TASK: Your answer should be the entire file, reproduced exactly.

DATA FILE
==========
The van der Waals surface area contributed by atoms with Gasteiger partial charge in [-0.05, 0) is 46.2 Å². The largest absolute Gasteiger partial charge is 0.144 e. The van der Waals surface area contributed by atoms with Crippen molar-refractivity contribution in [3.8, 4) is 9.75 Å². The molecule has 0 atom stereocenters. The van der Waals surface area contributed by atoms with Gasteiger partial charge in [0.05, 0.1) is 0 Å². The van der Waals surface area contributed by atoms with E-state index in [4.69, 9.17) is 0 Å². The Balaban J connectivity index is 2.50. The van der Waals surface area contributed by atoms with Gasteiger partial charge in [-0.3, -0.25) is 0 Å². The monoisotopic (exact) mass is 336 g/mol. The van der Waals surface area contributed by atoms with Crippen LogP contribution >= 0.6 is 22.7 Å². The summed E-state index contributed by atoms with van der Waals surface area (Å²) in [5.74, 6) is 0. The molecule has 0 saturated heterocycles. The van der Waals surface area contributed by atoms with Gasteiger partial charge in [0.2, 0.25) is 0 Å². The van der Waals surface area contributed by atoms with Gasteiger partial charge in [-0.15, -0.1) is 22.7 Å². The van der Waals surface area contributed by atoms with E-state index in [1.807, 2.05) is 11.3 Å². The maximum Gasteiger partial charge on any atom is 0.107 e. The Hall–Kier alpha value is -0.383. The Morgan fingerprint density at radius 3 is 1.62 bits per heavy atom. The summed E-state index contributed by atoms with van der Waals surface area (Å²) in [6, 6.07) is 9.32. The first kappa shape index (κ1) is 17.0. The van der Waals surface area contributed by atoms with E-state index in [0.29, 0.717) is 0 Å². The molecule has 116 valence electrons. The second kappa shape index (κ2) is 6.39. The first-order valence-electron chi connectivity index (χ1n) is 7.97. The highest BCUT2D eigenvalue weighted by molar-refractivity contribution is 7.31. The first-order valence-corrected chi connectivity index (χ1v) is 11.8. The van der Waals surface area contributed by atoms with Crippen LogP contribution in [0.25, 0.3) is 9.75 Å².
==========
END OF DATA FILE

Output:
The van der Waals surface area contributed by atoms with Gasteiger partial charge in [-0.05, 0) is 46.2 Å². The largest absolute Gasteiger partial charge is 0.144 e. The van der Waals surface area contributed by atoms with Crippen molar-refractivity contribution in [3.8, 4) is 9.75 Å². The molecule has 0 atom stereocenters. The van der Waals surface area contributed by atoms with Gasteiger partial charge in [0.05, 0.1) is 0 Å². The van der Waals surface area contributed by atoms with E-state index in [4.69, 9.17) is 0 Å². The Balaban J connectivity index is 2.50. The van der Waals surface area contributed by atoms with Gasteiger partial charge in [-0.3, -0.25) is 0 Å². The monoisotopic (exact) mass is 336 g/mol. The van der Waals surface area contributed by atoms with Crippen LogP contribution >= 0.6 is 22.7 Å². The summed E-state index contributed by atoms with van der Waals surface area (Å²) in [5.74, 6) is 0. The molecule has 0 saturated heterocycles. The van der Waals surface area contributed by atoms with Gasteiger partial charge in [0.2, 0.25) is 0 Å². The van der Waals surface area contributed by atoms with Gasteiger partial charge in [-0.15, -0.1) is 22.7 Å². The van der Waals surface area contributed by atoms with E-state index in [1.807, 2.05) is 11.3 Å². The maximum Gasteiger partial charge on any atom is 0.107 e. The Hall–Kier alpha value is -0.383. The Morgan fingerprint density at radius 3 is 1.62 bits per heavy atom. The summed E-state index contributed by atoms with van der Waals surface area (Å²) in [6, 6.07) is 9.32. The first kappa shape index (κ1) is 17.0. The van der Waals surface area contributed by atoms with E-state index in [0.29, 0.717) is 0 Å². The molecule has 116 valence electrons. The second kappa shape index (κ2) is 6.39. The first-order valence-electron chi connectivity index (χ1n) is 7.97. The highest BCUT2D eigenvalue weighted by molar-refractivity contribution is 7.31. The first-order valence-corrected chi connectivity index (χ1v) is 11.8. The van der Waals surface area contributed by atoms with Crippen LogP contribution in [0.25, 0.3) is 9.75 Å².